In giving an honest account of how a predator operates, she’s giving voice to the many victims of sex abuse and a glimpse into the rare occurrence of stranger abduction.
Knowing the hazards that abound in these countries with their unstable governments, why would anyone of sound mind risk their life by going there? Danger is easy enough to find without actually going out of one’s way looking for it. TGO
Refer to story below. Source: Associated Press
KHARTOUM (AFP) – Unknown gunmen overnight swooped on the offices of German humanitarian group THW in Sudan’s war-torn Darfur region and abducted two aid workers, a United Nations official said on Wednesday.
The raid late on Tuesday took place in Nyala, capital of South Darfur state, the official of the joint UN-African Union Mission in Darfur (UNAMID) told AFP.
“They were kidnapped on Tuesday evening from their office in Nyala by armed men in civilian clothes,” said UNAMID communication chief Kemal Saiki.
He identified the abducted aid workers as two Germans. The kidnappers also briefly held a Sudanese employee before they released him.
Another peacekeeping official said that seven men, four of them armed with assault rifles, abducted the aid workers at about 10:00 pm local time (1900 GMT).
Saiki added that the unidentified kidnappers then headed in the direction of Kass, a city north of Nyala.
The aid workers work for the Federal Agency for Technical Relief, the disaster relief arm of the German interior ministry.
Humanitarian officials said the group was closing its offices in south Darfur, but would keep working in north Darfur.
Darfur has seen a wave of kidnappings targeting foreign aid workers since an international court in March 2009 issued an arrest warrant for President Omar al-Beshir on charges of war crimes in Darfur.
Most of those abducted have been released unharmed, but an American female aid worker kidnapped in May is still being held hostage.
The United Nation estimates that 300,000 people have died since ethnic rebels took up arms against the Arab-dominated central government, complaining of discrimination.
Haiti is really “going places” with the reputation they’ve established in the world, particularly following the January 12th earthquake. TGO
Refer to brief story below. Source: Associated Press
PORT-AU-PRINCE, Haiti – The U.S. Embassy says a kidnapped person was among four U.S. citizens killed in Haiti since the Jan. 12 earthquake.
The U.S. State Department expanded its travel warning for Haiti on Monday to say that dangers of killings and kidnappings persist, and “some kidnap victims have been killed, shot, sexually assaulted or physically abused.”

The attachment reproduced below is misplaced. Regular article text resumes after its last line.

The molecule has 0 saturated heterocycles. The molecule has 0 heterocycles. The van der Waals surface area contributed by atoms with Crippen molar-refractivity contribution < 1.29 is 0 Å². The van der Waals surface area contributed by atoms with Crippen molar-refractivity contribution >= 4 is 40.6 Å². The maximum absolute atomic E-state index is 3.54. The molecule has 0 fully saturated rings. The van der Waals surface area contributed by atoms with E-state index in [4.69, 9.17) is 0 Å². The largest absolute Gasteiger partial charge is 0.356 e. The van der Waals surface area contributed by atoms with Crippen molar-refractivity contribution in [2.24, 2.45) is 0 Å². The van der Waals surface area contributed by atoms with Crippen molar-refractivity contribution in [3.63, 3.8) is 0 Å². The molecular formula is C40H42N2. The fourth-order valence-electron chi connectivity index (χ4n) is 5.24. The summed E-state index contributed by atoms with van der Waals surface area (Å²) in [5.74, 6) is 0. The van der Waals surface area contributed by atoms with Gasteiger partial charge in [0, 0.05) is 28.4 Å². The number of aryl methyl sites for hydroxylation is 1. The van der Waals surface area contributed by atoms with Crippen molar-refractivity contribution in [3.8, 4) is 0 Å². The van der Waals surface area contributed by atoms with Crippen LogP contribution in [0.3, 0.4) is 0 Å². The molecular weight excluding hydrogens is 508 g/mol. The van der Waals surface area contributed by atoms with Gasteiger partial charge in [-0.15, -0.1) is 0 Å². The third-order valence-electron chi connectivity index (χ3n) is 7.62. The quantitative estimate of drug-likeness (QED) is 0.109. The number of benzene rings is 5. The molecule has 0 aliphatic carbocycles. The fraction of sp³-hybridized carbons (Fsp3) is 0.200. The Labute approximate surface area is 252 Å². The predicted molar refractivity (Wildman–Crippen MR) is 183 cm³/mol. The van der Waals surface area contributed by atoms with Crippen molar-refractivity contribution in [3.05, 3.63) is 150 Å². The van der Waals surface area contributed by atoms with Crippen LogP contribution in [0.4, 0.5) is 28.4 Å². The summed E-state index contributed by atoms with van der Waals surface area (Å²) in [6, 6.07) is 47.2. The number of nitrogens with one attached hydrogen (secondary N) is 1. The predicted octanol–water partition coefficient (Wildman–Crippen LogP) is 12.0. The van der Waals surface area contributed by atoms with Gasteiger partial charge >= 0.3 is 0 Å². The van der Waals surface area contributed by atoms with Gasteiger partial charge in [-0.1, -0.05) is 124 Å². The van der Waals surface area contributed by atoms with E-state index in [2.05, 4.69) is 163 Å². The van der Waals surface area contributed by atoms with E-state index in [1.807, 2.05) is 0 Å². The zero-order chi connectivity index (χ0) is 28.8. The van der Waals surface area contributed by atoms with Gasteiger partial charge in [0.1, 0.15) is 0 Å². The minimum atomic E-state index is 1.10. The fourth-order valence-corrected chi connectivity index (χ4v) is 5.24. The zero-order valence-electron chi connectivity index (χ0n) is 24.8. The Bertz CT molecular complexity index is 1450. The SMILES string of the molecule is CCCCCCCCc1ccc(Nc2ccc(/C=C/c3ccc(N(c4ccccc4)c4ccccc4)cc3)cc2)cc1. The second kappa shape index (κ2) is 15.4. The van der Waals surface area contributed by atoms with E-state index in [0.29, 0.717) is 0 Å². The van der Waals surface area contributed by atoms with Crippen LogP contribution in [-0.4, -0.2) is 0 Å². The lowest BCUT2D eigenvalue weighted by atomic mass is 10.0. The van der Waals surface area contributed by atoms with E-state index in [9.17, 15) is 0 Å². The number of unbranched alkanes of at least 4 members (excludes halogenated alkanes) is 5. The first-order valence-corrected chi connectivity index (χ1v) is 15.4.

Embassy spokeswoman Mari Tolliver says “one of the deceased American citizens was the victim of a kidnapping.” She gave no details and police spokesman Gary Desrosiers said he knows nothing about the case.
Last week two European aid workers who were kidnapped and held for five days were released unharmed.
This whole thing smelled bad from the start. I always felt there was more to the story than an honest attempt by this Baptist group to save these children. Ms. Laura Silsby is in for a rough time. And if it’s proven that she’s guilty of shady business involving children, she deserves every bit of it… TGO
Refer to brief story below. Source: Associated Press
PORT-AU-PRINCE, Haiti – The last of 10 American missionaries detained in Haiti on suspicion of kidnapping is facing a new charge.
Judge Bernard Saint-Vil says Laura Silsby has been charged for a newly discovered, alleged attempt to bus child earthquake survivors to the Dominican Republic on Jan. 26.
She already could face trial on kidnapping and criminal-association charges from her group’s attempt to take 33 children across the border without permission three days later.
Saint-Vil has added the new charge of “organization of irregular trips,” from a 1980 law restricting travel out of Haiti that was signed by then-dictator Jean-Claude Duvalier.
The judge said Friday he has until early May to decide whether to release Silsby or order a trial.
As I stated in my previous post on this yesterday, there is something more to this story than the “innocence” on the part of the Baptist group that has been portrayed all along. Something just doesn’t “smell” right to me. TGO
Refer to story below. Source: Associated Press
PORT-AU-PRINCE, Haiti – Ten U.S. Baptist missionaries were charged with kidnapping Thursday for trying to take 33 children out of Haiti to a hastily arranged refuge just as officials were trying to protect children from predators in the chaos of a great earthquake.
The Haitian lawyer who represents the 10 Americans portrayed nine of his clients as innocents caught up in a scheme they did not understand. But attorney Edwin Coq did not defend the actions of the group leader, Laura Silsby, though he continued to represent her.
“I’m going to do everything I can to get the nine out. They were naive. They had no idea what was going on and they did not know that they needed official papers to cross the border,” Coq said. “But Silsby did.”
The Americans, most members of two Idaho churches, said they were rescuing abandoned children and orphans from a nation that UNICEF says had 380,000 even before the catastrophic Jan. 12 quake.
But at least two-thirds of the children, who range in age from 2 to 12, have parents who gave them away because they said the Americans promised the children a better life.
The investigating judge, who interviewed the missionaries Tuesday and Wednesday, found sufficient evidence to charge them for trying to take the children across the border into the Dominican Republic on Jan. 29 without documentation, Coq said.